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    BONUS CONTENT: Big Changes on the Horizon for the Top 100

    Three M&A deals now in the works will shake up the top 10.

    By Melissa Kress, Convenience Store News

    NATIONAL REPORT — This past fall, 7-Eleven Inc.'s parent company, Seven & i Holdings Co., revealed ambitious plans to grow its North American convenience store holdings dramatically via acquisitions. The goal: a total of 10,000 7-Eleven convenience stores on the continent by its fiscal year 2019, compared to roughly 8,900 locations as of June 30, 2016.

    This spring, Irving, Texas-based 7-Eleven — already No. 1 on this year's Convenience Store News Top 100 ranking — took a giant step toward that goal with the announcement that it reached an agreement to acquire roughly 1,108 convenience stores from Sunoco LP in a deal worth a $3.3 billion in cash, plus fuel, merchandise and other inventories. 

    The transaction, slated to close in the second half of this year, spans markets in 18 states. In addition to the convenience stores, the transaction includes the associated trademarks and intellectual property of Sunoco's Laredo Taco Co. and Stripes brands.

    Once completed, it will be one of the largest growth moves in 7-Eleven's history.

    For its part, Sunoco is also seeking a buyer — or buyers — for approximately 200 additional c-stores in North and West Texas, New Mexico and Oklahoma. Sunoco will essentially move away from the operations side of the convenience store business, though its Aloha Petroleum business unit in Hawaii will continue to operate within Sunoco. Likewise, the transaction does not include Sunoco's highly successful APlus franchisee-operated stores.

    These sales will almost certainly remove Sunoco from the top 10 chains in the next CSNews Top 100 ranking. This year, Sunoco could be found in the No. 6 spot with 3,007 stores.

    On the other side of the coin, closing the Sunoco acquisition will likely give 7-Eleven another year at the head of the Top 100 — continuing its lead over second-ranked Alimentation Couche-Tard Inc.

    Laval, Quebec-based Couche-Tard, though, is making big rumbles of its own with its June 28 acquisition of No. 9 CST Brands Inc. in San Antonio, and its pending acquisition of No. 24 Holiday Cos. Inc. in Bloomington, Minn.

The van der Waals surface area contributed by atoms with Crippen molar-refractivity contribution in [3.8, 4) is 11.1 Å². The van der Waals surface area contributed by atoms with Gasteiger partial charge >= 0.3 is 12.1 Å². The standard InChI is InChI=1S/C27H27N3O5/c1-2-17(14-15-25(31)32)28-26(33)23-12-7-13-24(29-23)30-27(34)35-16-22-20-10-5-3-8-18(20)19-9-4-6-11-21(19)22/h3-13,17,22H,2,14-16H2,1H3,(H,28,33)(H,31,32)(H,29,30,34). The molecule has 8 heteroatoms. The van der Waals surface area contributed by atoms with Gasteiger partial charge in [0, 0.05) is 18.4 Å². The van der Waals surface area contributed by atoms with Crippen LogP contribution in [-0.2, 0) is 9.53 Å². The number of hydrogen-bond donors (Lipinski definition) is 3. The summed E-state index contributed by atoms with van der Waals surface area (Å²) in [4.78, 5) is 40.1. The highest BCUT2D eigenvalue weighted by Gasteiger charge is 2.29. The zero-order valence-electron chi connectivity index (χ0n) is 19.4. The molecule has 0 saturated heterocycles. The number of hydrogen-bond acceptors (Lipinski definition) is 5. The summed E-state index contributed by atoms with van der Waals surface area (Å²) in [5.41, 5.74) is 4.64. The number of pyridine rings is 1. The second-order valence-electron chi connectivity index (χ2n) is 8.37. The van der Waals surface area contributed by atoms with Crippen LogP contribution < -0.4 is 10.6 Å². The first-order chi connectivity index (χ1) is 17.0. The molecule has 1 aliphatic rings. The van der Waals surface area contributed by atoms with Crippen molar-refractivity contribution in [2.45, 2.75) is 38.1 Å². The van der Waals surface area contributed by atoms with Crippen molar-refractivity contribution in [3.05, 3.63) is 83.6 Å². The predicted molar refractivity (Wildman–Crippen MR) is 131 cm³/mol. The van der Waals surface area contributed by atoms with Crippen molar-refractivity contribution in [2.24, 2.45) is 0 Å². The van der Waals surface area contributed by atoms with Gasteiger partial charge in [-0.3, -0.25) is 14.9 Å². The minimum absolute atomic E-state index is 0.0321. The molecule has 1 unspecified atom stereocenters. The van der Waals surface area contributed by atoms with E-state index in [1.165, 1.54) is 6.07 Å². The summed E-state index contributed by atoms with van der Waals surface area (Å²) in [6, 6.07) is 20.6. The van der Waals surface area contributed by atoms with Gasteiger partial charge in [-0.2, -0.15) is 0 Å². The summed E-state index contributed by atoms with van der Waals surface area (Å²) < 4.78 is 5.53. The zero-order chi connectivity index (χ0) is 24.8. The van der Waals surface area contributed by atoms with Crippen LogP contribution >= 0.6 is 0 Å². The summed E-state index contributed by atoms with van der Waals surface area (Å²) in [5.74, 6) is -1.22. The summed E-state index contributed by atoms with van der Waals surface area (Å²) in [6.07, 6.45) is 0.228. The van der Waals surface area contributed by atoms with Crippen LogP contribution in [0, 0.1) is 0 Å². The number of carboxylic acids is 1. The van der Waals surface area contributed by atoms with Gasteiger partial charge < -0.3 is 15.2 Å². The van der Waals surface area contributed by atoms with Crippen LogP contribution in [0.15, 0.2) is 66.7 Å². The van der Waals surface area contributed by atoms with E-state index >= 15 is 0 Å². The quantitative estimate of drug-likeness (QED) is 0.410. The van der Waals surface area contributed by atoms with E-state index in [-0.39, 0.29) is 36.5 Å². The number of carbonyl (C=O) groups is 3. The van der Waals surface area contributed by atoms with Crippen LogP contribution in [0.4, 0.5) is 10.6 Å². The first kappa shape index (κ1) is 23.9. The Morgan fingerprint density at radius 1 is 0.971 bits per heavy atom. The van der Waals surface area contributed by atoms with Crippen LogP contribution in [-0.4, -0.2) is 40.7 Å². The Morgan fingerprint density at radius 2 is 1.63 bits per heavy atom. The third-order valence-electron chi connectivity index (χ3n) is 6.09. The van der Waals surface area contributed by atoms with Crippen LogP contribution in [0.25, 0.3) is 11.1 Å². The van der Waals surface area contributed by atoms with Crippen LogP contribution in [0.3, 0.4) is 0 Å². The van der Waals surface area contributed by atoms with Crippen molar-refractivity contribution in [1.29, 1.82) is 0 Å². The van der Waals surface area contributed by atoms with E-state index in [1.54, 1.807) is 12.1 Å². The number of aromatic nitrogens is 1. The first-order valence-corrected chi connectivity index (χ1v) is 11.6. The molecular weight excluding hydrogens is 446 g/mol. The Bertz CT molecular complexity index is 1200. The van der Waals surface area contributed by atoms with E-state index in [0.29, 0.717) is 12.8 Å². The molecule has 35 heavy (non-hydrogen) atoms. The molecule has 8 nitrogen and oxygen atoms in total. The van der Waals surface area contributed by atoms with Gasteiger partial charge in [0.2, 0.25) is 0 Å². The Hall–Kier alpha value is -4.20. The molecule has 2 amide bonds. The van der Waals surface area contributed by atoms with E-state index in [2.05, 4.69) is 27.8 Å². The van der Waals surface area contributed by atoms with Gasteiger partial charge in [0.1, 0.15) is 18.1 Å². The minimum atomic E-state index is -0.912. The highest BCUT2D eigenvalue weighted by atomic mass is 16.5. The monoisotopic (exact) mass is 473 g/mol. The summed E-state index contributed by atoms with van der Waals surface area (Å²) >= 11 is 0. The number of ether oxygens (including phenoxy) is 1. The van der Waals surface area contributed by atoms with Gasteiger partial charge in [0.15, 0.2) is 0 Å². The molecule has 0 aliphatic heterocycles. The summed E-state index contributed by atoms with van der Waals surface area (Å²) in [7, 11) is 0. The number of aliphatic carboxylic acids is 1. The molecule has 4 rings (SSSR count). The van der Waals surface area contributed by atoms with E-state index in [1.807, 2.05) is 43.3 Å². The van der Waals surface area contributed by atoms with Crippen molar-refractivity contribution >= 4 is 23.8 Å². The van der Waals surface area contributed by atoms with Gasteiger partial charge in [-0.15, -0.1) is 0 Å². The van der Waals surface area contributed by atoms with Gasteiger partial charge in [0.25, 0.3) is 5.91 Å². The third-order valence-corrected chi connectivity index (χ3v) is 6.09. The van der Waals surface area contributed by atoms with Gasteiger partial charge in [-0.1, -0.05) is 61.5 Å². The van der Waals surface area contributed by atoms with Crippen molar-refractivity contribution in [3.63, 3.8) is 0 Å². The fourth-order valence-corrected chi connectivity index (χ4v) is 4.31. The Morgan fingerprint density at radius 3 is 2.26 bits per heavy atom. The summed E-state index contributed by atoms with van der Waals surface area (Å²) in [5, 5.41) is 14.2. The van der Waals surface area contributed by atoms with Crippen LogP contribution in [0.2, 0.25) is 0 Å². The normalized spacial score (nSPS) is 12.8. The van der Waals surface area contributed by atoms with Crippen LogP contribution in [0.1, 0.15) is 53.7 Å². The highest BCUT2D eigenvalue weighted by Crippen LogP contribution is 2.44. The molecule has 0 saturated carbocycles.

As of this year's ranking, Couche-Tard's U.S. footprint consisted of 5,333 stores to 7-Eleven’s 8.391. Its takeover of CST brings more than 2,000 locations throughout the southwestern United States, Georgia, Florida and New York. And the Holiday purchase will bring another 522 stores in 10 states: Minnesota, Wisconsin, Washington, Idaho, Montana, Wyoming, North Dakota, South Dakota, Michigan and Alaska.

    7-Eleven and Couche-Tard aside, another significant potential change hangs in the air as No. 4 Marathon Petroleum Corp. (MPC) is currently performing a strategic review of its retail arm, Speedway LLC. The review by a special committee of the company's board of directors includes consideration of a tax-free separation of Speedway to MPC shareholders, and other strategic and financial alternatives. An update on the review is expected this summer.

    If Findlay, Ohio-based MPC decides to place a for-sale sign on Speedway, roughly 2,730 convenience stores in 21 states would come on the market — where 7-Eleven or Couche-Tard could pounce.

    The annual CSNews Top 100 is the industry's longest-running accounting of the largest convenience store chains by store count. The annual report is compiled in partnership with TDLinx, a service of Nielsen. For the report, a convenience store is defined as a small-format store of at least 800 square feet; with 500 to 1,500 SKUs; that operates at least 13 hours a day; and carries a limited selection of grocery items, including at least two of the following: toilet paper, soap, disposable diapers, pet food, breakfast cereal, tuna fish, toothpaste, ketchup and canned goods.

    By Melissa Kress, Convenience Store News
    • About Melissa Kress Melissa Kress joined EnsembleIQ's Convenience Store News in November 2010. Her primary beats include alcoholic beverages and tobacco. Kress has been a professional journalist since 1995. A graduate of West Virginia University, she began her career in community journalism before moving to business-to-business publishing in 2000, covering commercial real estate.

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